Lisa Hodgetts, 38, West Kempsey, NSW
Not again, I thought as I opened my eyes. Each morning, I woke with a splitting headache. When I got out of bed, I felt so dizzy I had to lie back down again. I’d finally had enough so I decided to talk to my GP about it.
‘I’m worried there might be something seriously wrong,’ I said. After a brief inspection, he couldn’t find an explanation so I was referred to an audiologist to see if it had anything to do with my ears. He found nothing wrong, but the symptoms continued.
It was six months before I had an answer when an ear, nose and throat specialist examined my jaw.
‘You have temporomandibular joint syndrome or TMJ,’ he said, explaining it’s a problem with the joint that connects the jaw to the skull’s temporal bones, which are in front of each ear.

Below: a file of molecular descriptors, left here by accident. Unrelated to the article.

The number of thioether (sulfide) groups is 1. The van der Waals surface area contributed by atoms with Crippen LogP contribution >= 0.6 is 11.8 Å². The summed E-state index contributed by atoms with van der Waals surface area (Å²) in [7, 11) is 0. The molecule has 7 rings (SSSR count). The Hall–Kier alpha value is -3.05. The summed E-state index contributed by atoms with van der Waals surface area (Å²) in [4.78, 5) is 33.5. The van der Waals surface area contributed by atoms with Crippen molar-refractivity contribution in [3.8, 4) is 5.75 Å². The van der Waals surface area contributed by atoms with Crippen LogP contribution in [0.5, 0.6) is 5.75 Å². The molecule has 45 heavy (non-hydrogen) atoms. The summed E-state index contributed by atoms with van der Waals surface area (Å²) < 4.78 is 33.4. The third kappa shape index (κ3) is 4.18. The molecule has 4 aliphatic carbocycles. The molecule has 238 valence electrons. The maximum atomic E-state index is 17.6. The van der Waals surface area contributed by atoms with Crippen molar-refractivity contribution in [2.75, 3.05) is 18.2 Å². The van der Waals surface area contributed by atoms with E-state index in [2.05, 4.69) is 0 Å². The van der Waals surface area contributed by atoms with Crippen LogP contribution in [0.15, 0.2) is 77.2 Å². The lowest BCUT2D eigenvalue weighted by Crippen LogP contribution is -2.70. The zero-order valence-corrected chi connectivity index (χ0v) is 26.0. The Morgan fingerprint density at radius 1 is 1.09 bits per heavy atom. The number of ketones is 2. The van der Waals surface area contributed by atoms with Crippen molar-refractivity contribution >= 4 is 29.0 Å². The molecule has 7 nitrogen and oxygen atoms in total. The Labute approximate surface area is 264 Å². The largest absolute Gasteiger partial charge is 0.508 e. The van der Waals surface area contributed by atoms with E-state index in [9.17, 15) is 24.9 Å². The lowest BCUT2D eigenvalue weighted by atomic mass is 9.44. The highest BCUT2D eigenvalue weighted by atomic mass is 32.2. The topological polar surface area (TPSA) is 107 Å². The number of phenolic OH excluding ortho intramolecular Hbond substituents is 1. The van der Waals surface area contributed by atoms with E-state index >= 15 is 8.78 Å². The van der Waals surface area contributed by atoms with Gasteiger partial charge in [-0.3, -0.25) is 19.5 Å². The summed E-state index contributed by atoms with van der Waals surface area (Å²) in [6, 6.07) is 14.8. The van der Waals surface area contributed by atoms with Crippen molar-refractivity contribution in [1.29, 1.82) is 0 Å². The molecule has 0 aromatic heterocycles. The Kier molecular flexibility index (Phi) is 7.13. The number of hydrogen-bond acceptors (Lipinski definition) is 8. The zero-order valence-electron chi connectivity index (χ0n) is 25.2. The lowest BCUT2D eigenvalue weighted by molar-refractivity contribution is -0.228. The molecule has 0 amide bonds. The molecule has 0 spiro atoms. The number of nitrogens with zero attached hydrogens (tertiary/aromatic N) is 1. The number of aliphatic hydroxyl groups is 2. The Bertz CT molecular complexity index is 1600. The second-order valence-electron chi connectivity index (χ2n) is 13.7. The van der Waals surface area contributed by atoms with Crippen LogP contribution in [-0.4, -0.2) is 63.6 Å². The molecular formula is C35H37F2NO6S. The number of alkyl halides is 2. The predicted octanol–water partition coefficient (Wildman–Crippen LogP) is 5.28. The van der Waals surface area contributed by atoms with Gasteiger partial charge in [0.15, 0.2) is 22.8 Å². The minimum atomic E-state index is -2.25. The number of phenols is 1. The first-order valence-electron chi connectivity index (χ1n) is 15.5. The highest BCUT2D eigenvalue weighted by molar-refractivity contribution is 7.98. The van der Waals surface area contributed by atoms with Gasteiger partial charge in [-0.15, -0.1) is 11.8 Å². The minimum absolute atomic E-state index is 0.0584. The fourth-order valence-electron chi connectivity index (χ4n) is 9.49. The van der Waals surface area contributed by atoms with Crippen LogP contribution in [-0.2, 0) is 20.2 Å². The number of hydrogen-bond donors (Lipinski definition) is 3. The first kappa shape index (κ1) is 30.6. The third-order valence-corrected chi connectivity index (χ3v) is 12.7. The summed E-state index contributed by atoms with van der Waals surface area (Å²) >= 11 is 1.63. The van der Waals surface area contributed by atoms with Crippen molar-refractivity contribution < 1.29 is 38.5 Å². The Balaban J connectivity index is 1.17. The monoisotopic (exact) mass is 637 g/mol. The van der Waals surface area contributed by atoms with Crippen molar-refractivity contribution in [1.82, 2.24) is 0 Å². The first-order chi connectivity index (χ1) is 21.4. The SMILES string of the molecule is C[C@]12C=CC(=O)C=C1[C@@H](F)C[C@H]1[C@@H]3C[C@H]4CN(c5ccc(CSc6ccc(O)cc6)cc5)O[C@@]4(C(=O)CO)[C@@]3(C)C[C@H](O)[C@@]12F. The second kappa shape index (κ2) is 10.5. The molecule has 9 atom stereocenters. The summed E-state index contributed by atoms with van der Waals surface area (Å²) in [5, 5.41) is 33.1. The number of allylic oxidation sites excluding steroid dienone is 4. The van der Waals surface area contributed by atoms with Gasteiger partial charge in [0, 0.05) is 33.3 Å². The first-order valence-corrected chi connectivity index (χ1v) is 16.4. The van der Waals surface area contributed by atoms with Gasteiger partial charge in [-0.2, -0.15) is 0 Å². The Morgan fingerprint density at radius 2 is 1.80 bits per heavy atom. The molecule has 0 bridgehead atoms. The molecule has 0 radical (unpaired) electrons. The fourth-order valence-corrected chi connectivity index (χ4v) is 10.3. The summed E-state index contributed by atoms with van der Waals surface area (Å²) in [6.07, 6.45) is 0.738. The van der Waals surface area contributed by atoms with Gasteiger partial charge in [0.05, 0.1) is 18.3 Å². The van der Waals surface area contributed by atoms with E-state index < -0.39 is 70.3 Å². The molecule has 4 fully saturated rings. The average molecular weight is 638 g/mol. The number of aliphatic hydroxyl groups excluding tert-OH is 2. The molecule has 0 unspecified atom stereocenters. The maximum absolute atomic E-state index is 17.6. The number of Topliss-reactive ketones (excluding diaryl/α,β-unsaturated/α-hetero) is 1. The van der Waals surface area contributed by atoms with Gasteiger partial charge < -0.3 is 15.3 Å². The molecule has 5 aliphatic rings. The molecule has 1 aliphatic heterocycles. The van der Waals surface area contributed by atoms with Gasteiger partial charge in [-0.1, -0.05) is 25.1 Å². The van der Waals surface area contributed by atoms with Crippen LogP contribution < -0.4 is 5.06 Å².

An x-ray showed the left side of my jaw bone had worn away and looked sharp where it was meant to be rounded. ‘Have you ever had problems with your jaw before?’ he asked.
I recalled a time years ago when my jaw would regularly lock during the university exam period. My GP had put it down to stress and showed me some exercises I could do to relax the muscle. But I never thought my jaw could be causing my dizziness!
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The doctor explained TMJ is common in women under 35 and can be a result of things such as grinding your teeth or stress. In my case it’s caused by arthritis in the jaw joint, but I’m managing the condition with specific physio exercises.
Although I still suffer sometimes, I’m pleased I finally have an answer for my strange symptom!
Temporomandibular joint syndrome (TMJ)
- The temporomandibular joint acts like a sliding hinge connecting the jawbone to the skull.
- TMJ syndrome can cause pain in the jaw joint and muscles that control the jaw’s movement.
- Causes include arthritis, clenching the jaw and grinding your teeth. In most cases TMJ can be alleviated with non-surgical treatments, however in severe cases surgery may be required.
Originally published in that's life! Issue 3, 2016.